Connie Mack attacks Nelson on tax cuts, inviting speculation that he'll be one (of many) to try to take on the Democrat in 2012

There will undoubtedly be a number of Republicans who hope to join Marco Rubio in 2012 as a U.S. Senator representing Florida, and Fort Myers area Congressman Connie Mack IV informally began his own campaign today by blasting the Democratic incumbent in the race,  Bill Nelson in an op-ed in today's Orlando Sentinel about his vote against the Bush tax cuts of 2001 and 2003.

Admitting he was wrong to oppose the Bush tax cuts in 2001 and 2003 would be a first step for U.S Senator Bill Nelson to signal he "got the message" in the recent citizen revolt.

Nelson has an opportunity to make amends and lead the charge for Senate Democrats to extend the Bush-era tax cuts in the lame-duck session of Congress. Studies have shown throughout history that a reduction in taxes actually increases government revenues. The tax relief, therefore, would not affect all of the spending programs Nelson supports; this should be a no-brainer.

In a further slam, Mack takes on the Florida Democrat's support for the federal health care bill earlier this year:

Also with his support of Obamacare, Nelson managed to increase the burden on small business owners by raising their health-care premiums by as much as 7 percent, according to some studies. This is a huge strain on small businesses like the restaurants and shops that fuel the economies of our tourism industry in Florida.

The White House is expected to come to an agreement with House & Senate Republicans on some sort of compromise on the so-called "Bush Tax Cuts" that the former President signed in to law in 2001 and 2003, and which all expire on December 31.

Many Democrats and liberals are insisting that the Obama administration not capitulate on this issue, but you don't have to be a tea reader to understand that there will surely be some type of extension of those cuts for those earning over $200,00 a year (and thus add up to between $650 to $700 billion to the deficit over the next decade, or $65 billion per year).

But it doesn't have to be an either/or for Nelson, despite Mack's hectoring.

There are other possibilities being introduced by Democrats.  New York's Charles Schumer is talking up the possibility of raising the level from which the top tax cuts stay in place rise from $250,000 to $1 million.  Virginia's Mark Warner says the tax cuts should be extended for everybody but the top 2%, but instead of losing $65 billion annually by giving those tax cuts to the wealthy, there should be $65 billion in targeted tax cuts for business.

As we wrote about last week, you can bet on the fact that on most critical issues that will come up for a vote between now and the 2012 election, Nelson will skew right.  The centrist Democrat can sound and even vote progressive on some issues, but in the year plus build up to his first re-election bid in '06, he consistently voted with Republicans on key issues, none for unforgivable for some than going against Republicans John McCain and Lindsey Graham on the issue of torture.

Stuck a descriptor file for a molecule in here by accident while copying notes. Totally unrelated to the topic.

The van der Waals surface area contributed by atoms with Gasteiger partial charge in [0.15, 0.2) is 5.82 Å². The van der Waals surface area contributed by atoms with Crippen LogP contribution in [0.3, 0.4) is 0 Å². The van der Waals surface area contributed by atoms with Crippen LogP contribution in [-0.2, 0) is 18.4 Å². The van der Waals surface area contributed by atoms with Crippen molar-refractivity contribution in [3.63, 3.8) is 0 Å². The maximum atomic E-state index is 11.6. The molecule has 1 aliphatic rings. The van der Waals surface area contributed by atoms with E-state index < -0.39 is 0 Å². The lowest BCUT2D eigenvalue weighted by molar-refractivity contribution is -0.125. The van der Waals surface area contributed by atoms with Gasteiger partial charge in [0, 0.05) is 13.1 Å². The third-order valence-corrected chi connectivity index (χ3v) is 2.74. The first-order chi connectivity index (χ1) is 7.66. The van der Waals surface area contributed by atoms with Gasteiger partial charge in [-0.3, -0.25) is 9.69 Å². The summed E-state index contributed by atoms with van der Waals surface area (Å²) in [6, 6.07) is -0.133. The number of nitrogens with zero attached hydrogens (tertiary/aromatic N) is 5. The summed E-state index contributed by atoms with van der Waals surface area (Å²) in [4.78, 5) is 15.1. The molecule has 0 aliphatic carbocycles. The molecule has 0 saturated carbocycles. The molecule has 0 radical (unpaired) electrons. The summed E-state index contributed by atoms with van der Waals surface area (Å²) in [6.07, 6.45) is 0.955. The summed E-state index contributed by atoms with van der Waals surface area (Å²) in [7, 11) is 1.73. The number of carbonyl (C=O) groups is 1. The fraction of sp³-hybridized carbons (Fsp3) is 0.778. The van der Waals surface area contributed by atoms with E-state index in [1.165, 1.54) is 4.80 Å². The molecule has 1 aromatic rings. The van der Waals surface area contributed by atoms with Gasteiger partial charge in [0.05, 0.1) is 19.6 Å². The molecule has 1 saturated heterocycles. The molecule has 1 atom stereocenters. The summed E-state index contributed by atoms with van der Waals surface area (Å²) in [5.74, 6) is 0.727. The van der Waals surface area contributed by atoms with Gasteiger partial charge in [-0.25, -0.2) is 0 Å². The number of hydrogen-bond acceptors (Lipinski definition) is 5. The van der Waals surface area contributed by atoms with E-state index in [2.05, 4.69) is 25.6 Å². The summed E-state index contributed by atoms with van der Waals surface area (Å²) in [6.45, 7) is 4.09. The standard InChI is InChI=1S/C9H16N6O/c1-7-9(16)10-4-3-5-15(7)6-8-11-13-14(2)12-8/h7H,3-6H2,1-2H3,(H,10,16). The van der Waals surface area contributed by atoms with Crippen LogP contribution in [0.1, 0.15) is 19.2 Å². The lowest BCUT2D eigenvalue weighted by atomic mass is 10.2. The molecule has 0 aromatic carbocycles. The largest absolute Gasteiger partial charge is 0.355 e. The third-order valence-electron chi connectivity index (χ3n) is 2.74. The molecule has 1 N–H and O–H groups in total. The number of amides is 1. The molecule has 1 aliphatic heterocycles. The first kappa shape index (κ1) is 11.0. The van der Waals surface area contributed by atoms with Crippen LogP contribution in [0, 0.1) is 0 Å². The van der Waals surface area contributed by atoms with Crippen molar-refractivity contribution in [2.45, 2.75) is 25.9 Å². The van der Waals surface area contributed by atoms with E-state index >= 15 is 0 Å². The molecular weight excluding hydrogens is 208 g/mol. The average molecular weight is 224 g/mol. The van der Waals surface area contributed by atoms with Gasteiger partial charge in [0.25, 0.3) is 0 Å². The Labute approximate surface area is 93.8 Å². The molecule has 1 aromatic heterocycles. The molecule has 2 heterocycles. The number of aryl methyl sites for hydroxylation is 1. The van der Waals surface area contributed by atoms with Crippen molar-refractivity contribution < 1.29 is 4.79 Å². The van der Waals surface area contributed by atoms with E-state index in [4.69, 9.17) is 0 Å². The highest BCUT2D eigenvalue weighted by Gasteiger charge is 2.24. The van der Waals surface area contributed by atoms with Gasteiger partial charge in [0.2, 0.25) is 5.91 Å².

In September of 2006 Nelson voted to legalize the Bush administration’s policy of torture and indefinite detention without trial, as well as kangaroo-court procedures for Guantánamo detainees.  Yes, he was in running for re-election that year, but "contested" might be a stretch - as he was facing Republican Congresswoman Katherine Harris, who he ended up beating by some 30% points.

But back to Congressman Mack, who it's been announced has removed his name for consideration to a top House leadership position, fueling more reports that he's serious about running for higher office.

Mack  you might recall became a persona non grata to some in his party for his intense language in an editorial where he ripped into Arizona's controversial anti-illegal immigration, writing:

But the new Arizona law strikes a severe blow to freedom and the principles that make our nation strong. This law of “frontier justice” – where law enforcement officials are required to stop anyone based on “reasonable suspicion” that they may be in the country illegally – is reminiscent of a time during World War II when the Gestapo in Germany stopped people on the street and asked for their papers without probable cause. It shouldn’t be against the law to not have proof of citizenship on you.

This is not the America I grew up in and believe in, and it’s not the America I want my children to grow up in.

Mack joins the list of suspects presumed to be seriously considering a run for the Senate.  Other names that have been mentioned include outgoing Senator George LeMieux and Florida Senate President Mike Haridopolos, among others.

It will also be instructive to see if Nelson does what so few Democrats did in 2010 - defend forcefully his vote for the health care reform law.

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